As you can probably imagine, both of these technology solutions/approaches can easily adapt for the purposes of Enterprise Software. By running across virtualized servers an enterprise application can be run more efficiently, helping to drive towards a more standardized technology infrastructure and a more efficient use of hardware. Cloud computing can be used to help reduce the overall costs associated with running enterprise solutions within an organization, but with some limitations.
While the overall prioritization of Enterprise Software has declined in the latest CIO survey, Enterprise applications are far from dead – they’re just evolving.
Big software, like ERP solutions from vendors like SAP and Oracle are what most large business use to run their operations. From supply chain logistics controlling how much product to order, from which supplier, at what price to human resources management solutions which help organizations keep track of their inventory of talent and produce payroll – it’s all part of what is called Enterprise Applications. Since the death of the mainframe, Enterprise Applications have been the lifeblood of many IT organizations and one of the largest initiatives on the mind of a typical CIO.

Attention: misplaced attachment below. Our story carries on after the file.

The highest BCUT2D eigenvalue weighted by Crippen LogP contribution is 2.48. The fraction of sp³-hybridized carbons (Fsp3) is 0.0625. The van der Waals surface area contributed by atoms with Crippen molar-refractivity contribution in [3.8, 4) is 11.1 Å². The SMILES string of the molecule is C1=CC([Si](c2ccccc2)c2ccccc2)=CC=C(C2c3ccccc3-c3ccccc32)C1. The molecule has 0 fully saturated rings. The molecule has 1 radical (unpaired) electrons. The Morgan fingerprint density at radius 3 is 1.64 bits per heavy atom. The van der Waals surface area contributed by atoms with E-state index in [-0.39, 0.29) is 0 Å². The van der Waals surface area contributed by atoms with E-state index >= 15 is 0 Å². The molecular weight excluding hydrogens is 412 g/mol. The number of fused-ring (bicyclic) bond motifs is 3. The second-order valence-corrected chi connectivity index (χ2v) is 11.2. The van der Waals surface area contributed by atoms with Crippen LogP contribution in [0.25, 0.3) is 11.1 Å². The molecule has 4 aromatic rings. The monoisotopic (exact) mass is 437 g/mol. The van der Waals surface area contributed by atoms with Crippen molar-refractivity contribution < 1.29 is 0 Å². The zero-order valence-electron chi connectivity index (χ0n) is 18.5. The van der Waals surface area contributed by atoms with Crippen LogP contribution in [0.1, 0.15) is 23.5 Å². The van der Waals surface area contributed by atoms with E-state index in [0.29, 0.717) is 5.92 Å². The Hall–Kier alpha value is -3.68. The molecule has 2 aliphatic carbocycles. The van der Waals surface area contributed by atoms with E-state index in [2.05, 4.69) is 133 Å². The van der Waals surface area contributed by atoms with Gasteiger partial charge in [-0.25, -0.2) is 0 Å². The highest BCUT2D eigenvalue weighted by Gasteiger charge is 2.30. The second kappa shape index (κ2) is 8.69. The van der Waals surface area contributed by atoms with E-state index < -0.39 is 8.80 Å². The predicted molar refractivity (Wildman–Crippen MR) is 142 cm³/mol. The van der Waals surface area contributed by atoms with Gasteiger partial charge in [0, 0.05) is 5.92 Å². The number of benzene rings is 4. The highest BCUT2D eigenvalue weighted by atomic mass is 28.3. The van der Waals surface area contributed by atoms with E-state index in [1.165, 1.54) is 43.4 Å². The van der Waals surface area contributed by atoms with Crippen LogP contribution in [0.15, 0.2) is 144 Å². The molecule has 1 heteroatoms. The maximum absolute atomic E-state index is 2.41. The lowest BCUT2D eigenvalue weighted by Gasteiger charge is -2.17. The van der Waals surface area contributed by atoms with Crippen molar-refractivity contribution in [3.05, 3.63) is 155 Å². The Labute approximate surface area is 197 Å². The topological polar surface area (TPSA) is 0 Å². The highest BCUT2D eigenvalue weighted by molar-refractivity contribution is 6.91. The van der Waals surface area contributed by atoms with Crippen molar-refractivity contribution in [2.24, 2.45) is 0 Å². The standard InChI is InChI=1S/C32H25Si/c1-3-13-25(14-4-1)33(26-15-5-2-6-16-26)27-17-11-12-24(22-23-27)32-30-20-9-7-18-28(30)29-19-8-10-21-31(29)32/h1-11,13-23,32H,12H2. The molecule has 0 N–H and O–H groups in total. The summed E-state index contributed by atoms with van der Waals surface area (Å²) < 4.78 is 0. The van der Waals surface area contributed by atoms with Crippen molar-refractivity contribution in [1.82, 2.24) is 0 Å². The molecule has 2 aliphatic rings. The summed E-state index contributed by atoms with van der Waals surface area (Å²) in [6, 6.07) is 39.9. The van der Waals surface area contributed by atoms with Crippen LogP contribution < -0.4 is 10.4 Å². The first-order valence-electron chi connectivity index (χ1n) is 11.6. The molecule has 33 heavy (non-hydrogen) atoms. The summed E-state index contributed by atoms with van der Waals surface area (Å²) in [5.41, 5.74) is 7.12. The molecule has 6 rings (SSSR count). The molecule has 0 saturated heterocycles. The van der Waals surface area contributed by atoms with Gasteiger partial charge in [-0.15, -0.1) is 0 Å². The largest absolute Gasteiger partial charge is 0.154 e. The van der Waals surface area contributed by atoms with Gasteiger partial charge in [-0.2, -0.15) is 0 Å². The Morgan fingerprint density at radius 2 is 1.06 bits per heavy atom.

How do we know that what the top priorities of a CIO are? To help answer this questions, analysts from Gartner publish the results of their annual Executive Program CIO Survey which queries over 1,500 CIOs on their top priorities for the year. In the 2010 survey there was a remarkable absence from the top 10 priorities – Enterprise Applications
Gartner Executive Program CIO Survey, January 2010
After ranking as the second most pressing priority for CIOs, Enterprise Applications suddenly fell out of the top 10 slots. Equally interesting is that Cloud Computing has quickly shot up from #16 in 2009 and not ranked before then to #2 on the list.
While there are a number of questions that this study raises, the specific ones to consider for this post are:
- Is the sudden and dramatic shift in Cloud Computing an anomaly or an indication of something more substantial?
- How does Business Intelligence go from #1 to #5 behind several relatively new topics?
- Is the substantial decline of Enterprise Software’s ranking related to the sudden increase in focus on Cloud Computing?
- Is Enterprise Software Dead?
I have my own perspective on this one and will share it in a future post. Meanwhile, I would welcome your thoughts on this topic. Please join in the conversation by posting your comments.